2007-08 Student Enrollment Mississippi
17
Dropout / Graduation Data by Gender
RaceGraduating Class of 2007 - State
0.7
2.4
5.0
3.0
3.0
1.7
2.2
1.8
0.6
1.7
Source Mississippi Department of Education,
Office of Research and Statistics
18
Mississippi Graduation Rate Dropout Prevention
InitiativesPart II State Initiatives Designed
to Support LEAs
19
The Major Issues
  • Students Reasons for dropping out of school
  • Classes were not interesting 47
  • Missed too many days and could
  • not catch up 43
  • Spent time with people who were
  • not interested in school 42
  • Had too much freedom and not
  • enough rules in my life 38
  • Was failing in school 35

(The Silent Epidemic Perspective of High School
Dropouts, 2006)
20
The Major Issues
  • Students Reasons for Staying In School
  • Supportive family
  • Involvement with committed adult
  • Persevering attitude
  • Respectful relationship with teachers
  • Satisfaction with learning experiences
  • Relevant curriculum
  • Fair discipline policies

21
MISSISSIPPI NOTESTHE IMPACT OF DROPOUTS
  • ACADEMIC
  • Approximately one school bus full of students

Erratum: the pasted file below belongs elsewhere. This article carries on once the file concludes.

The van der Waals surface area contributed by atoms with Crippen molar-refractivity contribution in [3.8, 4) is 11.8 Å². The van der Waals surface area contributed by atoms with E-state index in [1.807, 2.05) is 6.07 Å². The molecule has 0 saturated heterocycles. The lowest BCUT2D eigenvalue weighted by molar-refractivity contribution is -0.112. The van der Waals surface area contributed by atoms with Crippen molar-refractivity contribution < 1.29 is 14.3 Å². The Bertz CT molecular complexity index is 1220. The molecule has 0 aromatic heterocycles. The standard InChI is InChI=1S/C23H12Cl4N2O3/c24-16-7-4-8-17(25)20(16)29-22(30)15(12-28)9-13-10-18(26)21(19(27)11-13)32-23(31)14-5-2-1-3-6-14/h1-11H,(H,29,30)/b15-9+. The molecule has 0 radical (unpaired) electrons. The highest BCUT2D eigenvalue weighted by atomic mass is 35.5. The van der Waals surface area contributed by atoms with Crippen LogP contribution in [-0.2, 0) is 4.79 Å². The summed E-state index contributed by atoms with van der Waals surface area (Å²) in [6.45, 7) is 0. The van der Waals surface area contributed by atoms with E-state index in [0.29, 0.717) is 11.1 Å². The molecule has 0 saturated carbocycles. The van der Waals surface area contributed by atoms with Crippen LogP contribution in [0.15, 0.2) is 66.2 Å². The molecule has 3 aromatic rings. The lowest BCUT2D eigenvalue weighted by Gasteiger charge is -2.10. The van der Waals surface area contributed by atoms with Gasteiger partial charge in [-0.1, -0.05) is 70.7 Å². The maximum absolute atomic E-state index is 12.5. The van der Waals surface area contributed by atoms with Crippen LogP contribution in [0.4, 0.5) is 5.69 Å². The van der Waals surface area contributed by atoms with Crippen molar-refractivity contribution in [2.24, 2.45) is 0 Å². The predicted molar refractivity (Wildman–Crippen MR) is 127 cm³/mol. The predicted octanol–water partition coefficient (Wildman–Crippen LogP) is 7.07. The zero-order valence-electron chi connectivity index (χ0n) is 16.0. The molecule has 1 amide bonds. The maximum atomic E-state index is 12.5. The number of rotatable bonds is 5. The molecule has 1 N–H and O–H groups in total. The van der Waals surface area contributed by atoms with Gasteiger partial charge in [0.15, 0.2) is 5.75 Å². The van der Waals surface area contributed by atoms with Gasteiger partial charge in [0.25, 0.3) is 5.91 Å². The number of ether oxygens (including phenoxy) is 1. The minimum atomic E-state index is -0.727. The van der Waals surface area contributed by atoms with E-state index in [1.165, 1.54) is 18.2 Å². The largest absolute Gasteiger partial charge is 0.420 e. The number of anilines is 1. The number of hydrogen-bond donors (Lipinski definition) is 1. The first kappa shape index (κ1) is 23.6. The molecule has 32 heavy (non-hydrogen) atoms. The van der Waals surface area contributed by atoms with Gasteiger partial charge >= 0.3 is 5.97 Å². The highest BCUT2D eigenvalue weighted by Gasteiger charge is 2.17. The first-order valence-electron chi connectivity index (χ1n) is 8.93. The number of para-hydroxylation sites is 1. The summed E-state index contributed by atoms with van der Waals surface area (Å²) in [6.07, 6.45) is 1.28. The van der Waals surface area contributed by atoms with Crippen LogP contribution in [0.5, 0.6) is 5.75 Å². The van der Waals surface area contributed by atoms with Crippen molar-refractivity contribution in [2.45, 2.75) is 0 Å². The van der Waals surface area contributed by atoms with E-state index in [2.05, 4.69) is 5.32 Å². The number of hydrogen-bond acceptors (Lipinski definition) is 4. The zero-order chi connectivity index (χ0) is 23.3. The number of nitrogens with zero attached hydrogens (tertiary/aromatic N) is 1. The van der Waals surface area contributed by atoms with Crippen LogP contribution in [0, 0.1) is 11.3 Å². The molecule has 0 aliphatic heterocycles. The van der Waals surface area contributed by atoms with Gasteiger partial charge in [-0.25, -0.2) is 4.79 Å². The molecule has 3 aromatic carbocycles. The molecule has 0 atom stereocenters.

drop out of school each day in Mississippi
    (approximately 13,000 per year).
  • The lack of basic academic skills cost employers
    and colleges 116 million.
  • ECONOMIC
  • The estimated lost lifetime earnings in MS for
    one class of dropouts totals over 4 billion.
  • More than 1.5 billion would be added to the
    states economy by 2020 if students of color
    graduated at the same rate as white students.
  • HEALTH CARE
  • MS would save more than 121 million in health
    care costs over the course of the lifetime of
    each class of drop outs.
  • If all students had graduated from HS the state
    would see a savings of 117 million annually from
    Medicaid.
  • CRIME
  • The states economy would